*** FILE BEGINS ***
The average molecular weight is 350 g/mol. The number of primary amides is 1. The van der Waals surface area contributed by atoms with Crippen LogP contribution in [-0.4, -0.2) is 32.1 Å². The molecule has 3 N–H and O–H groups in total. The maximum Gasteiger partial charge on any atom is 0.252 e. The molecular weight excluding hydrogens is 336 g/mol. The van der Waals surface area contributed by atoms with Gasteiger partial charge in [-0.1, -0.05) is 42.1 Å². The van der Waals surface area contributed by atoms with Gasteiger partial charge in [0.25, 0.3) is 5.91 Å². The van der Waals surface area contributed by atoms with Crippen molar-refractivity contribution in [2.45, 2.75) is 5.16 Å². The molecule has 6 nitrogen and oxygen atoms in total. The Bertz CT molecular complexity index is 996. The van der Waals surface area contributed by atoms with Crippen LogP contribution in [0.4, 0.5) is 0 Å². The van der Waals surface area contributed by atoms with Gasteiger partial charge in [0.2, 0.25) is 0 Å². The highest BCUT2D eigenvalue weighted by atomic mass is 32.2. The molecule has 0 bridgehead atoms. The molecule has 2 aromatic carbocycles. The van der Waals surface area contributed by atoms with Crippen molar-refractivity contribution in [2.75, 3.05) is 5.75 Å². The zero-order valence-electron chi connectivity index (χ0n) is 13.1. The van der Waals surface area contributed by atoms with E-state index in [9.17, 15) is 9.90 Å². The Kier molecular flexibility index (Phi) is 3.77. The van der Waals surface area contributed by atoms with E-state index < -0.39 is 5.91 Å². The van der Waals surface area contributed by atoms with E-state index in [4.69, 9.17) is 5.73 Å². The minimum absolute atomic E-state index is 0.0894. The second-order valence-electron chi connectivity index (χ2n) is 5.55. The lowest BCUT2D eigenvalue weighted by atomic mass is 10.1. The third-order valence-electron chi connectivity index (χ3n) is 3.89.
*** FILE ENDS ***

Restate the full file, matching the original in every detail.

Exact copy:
The average molecular weight is 350 g/mol. The number of primary amides is 1. The van der Waals surface area contributed by atoms with Crippen LogP contribution in [-0.4, -0.2) is 32.1 Å². The molecule has 3 N–H and O–H groups in total. The maximum Gasteiger partial charge on any atom is 0.252 e. The molecular weight excluding hydrogens is 336 g/mol. The van der Waals surface area contributed by atoms with Gasteiger partial charge in [-0.1, -0.05) is 42.1 Å². The van der Waals surface area contributed by atoms with Gasteiger partial charge in [0.25, 0.3) is 5.91 Å². The van der Waals surface area contributed by atoms with Crippen molar-refractivity contribution in [2.45, 2.75) is 5.16 Å². The molecule has 6 nitrogen and oxygen atoms in total. The Bertz CT molecular complexity index is 996. The van der Waals surface area contributed by atoms with Crippen LogP contribution in [0.4, 0.5) is 0 Å². The van der Waals surface area contributed by atoms with Gasteiger partial charge in [0.2, 0.25) is 0 Å². The highest BCUT2D eigenvalue weighted by atomic mass is 32.2. The molecule has 0 bridgehead atoms. The molecule has 2 aromatic carbocycles. The van der Waals surface area contributed by atoms with Crippen molar-refractivity contribution in [2.75, 3.05) is 5.75 Å². The zero-order valence-electron chi connectivity index (χ0n) is 13.1. The van der Waals surface area contributed by atoms with E-state index in [9.17, 15) is 9.90 Å². The Kier molecular flexibility index (Phi) is 3.77. The van der Waals surface area contributed by atoms with E-state index < -0.39 is 5.91 Å². The van der Waals surface area contributed by atoms with E-state index in [4.69, 9.17) is 5.73 Å². The minimum absolute atomic E-state index is 0.0894. The second-order valence-electron chi connectivity index (χ2n) is 5.55. The lowest BCUT2D eigenvalue weighted by atomic mass is 10.1. The third-order valence-electron chi connectivity index (χ3n) is 3.89.